Table of Content
Table of Content
Forex Fundamental Analysis | The Effect of Interest Rates
Are you looking to invest or trade the Forex Market? Then you need to keep yourself up to date about Forex Fundamental news or sometimes referred to as Forex News announcements. The number one source for all Forex news or FX news announcements is Forex Factory and its well-organised Forex Factory News calendar. It’s a well-known platform amongst all traders with news announcements/events to take place; for the week ahead and even months ahead. It’s an easy platform to navigate through and is beginner friendly.
Fundamental Analysis is an essential piece of the trading puzzle, allowing traders to gain a better understanding of current market conditions and predict future trends. Through combining technical analysis with fundamental events – like economic announcements or geopolitical changes – savvy investors can structure more profitable trades; especially when compared to those who solely rely on price sentiment alone. Make sure you are always conscious that Fundamental Analysis requires regular engagement if it forms part of your strategy!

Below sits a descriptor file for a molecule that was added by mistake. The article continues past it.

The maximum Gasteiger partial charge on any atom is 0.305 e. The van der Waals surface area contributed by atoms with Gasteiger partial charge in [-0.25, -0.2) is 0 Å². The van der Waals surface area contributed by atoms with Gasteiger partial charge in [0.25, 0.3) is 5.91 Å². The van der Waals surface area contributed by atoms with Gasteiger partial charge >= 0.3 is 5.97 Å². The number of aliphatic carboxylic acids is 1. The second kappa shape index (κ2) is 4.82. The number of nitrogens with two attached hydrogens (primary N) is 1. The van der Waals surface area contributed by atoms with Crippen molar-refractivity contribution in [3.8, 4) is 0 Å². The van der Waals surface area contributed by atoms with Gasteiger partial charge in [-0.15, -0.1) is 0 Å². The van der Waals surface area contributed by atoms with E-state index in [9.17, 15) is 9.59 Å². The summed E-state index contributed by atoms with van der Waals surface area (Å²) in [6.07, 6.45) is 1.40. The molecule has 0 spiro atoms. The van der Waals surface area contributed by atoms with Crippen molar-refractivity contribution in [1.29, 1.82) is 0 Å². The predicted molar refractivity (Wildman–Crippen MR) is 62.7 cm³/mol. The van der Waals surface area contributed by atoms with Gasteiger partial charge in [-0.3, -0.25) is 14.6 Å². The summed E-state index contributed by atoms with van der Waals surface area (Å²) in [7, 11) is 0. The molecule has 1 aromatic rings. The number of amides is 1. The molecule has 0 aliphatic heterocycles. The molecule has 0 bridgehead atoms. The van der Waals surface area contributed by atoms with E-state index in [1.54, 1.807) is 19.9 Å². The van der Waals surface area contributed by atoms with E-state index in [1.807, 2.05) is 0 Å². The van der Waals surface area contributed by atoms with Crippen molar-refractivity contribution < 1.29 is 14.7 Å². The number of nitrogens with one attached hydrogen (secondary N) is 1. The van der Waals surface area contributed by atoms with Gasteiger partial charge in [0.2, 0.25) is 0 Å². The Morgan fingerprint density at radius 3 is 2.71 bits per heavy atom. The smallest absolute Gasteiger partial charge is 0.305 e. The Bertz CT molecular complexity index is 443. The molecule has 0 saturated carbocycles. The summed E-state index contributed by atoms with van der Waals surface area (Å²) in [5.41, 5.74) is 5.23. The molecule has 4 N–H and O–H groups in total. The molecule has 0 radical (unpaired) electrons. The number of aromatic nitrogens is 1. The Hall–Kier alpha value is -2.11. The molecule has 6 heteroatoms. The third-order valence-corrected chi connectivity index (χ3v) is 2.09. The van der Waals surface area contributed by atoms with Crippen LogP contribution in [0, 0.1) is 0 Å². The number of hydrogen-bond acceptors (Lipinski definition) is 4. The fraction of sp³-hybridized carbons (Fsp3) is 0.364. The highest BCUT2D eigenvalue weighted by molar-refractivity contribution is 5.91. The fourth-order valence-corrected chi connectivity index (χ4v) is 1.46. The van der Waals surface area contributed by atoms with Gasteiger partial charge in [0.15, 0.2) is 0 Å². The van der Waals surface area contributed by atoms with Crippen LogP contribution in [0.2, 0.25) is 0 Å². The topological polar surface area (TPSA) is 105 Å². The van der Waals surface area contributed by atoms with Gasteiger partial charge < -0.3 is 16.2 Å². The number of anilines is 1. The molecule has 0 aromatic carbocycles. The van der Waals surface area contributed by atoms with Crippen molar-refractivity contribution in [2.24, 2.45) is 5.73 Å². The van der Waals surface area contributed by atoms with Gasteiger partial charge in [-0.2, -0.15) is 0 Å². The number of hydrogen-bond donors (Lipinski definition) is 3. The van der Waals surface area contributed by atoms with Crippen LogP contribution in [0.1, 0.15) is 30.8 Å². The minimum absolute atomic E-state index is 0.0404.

Remember your money is like the seed you sow and the quote “As you sow so shall you reap” best suits you. As an investor or trader, you’re like a farmer. If the farmer does not know the upcoming weather, environmental conditions and which crop is in demand how can he hope to yield the maximum profits?
Similarly, as a Forex trader you have to be aware of: market sentiment, how you plan to predict possible outcomes (long or short) and be mindful of the impact certain news events/announcements have on the currency pairs (e.g. when Mario Draghi of the European Central Bank speaks it will directly impact EURUSD (Eurodollar) and all other EURO denominated cross currency pairs: EURAUD, EURJPY, EURGBP etc.).
Impact of Interest rates